While it’s generally recommended that your leading be set at approximately 120% to 145% of your point size, you can exercise some freedom with this, too, as double-spacing provides a more luxurious read (and, therefore, an easier read).
Applying this percentage rule, then, let’s say your point size is 16. Your line spacing should be 19 to 23.

Master the Line Lengths of the Type You Choose

The line length of type is what’s known as measure. It’s in your best interest to master this because variations in the line length can turn your readers right off and cause them to quite reading!
Make a line too long, and readers can find it too exhaustive. On the other hand, make it too short, and it can be distracting for them!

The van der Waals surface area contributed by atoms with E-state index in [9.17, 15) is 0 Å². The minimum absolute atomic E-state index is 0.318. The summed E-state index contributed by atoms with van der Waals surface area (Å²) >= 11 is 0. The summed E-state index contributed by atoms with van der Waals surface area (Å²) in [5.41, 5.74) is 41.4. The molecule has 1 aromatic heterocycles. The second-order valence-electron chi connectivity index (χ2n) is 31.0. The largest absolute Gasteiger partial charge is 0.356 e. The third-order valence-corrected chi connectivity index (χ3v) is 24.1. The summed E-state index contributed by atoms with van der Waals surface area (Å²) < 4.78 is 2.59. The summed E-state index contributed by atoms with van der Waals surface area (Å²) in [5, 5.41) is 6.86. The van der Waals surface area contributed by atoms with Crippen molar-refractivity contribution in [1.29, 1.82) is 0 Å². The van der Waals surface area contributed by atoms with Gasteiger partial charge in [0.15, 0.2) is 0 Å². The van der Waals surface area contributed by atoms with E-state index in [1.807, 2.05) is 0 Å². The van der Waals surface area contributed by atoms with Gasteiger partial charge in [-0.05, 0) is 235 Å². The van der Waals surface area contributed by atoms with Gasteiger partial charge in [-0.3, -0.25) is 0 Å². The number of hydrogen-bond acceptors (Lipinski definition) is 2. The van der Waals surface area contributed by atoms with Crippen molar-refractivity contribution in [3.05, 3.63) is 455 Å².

Optimum readability occurs when your line length is anything between 45 and 75 characters, with the ideal length being found at 66 characters long (which counts letters and spaces).

When the line length of your type is exactly the right length in this sweet spot, you make it easier for the words you want to be emphasized, as readers can efficiently pick out the words in the line.

Font Size Matters

Last but not least, the size of font you choose will significantly impact readability, so you better make it something user-friendly. Let’s see what the research says about this.
In a recent study, user-experience scientists from Carnegie Mellon University conducted a study that concluded that 18-point font size offers readers the very best in readability and comprehension for the web, as far as body copy was concerned. This study was groundbreaking because it turned earlier beliefs on their head, namely that smaller point sizes were the best for web readability.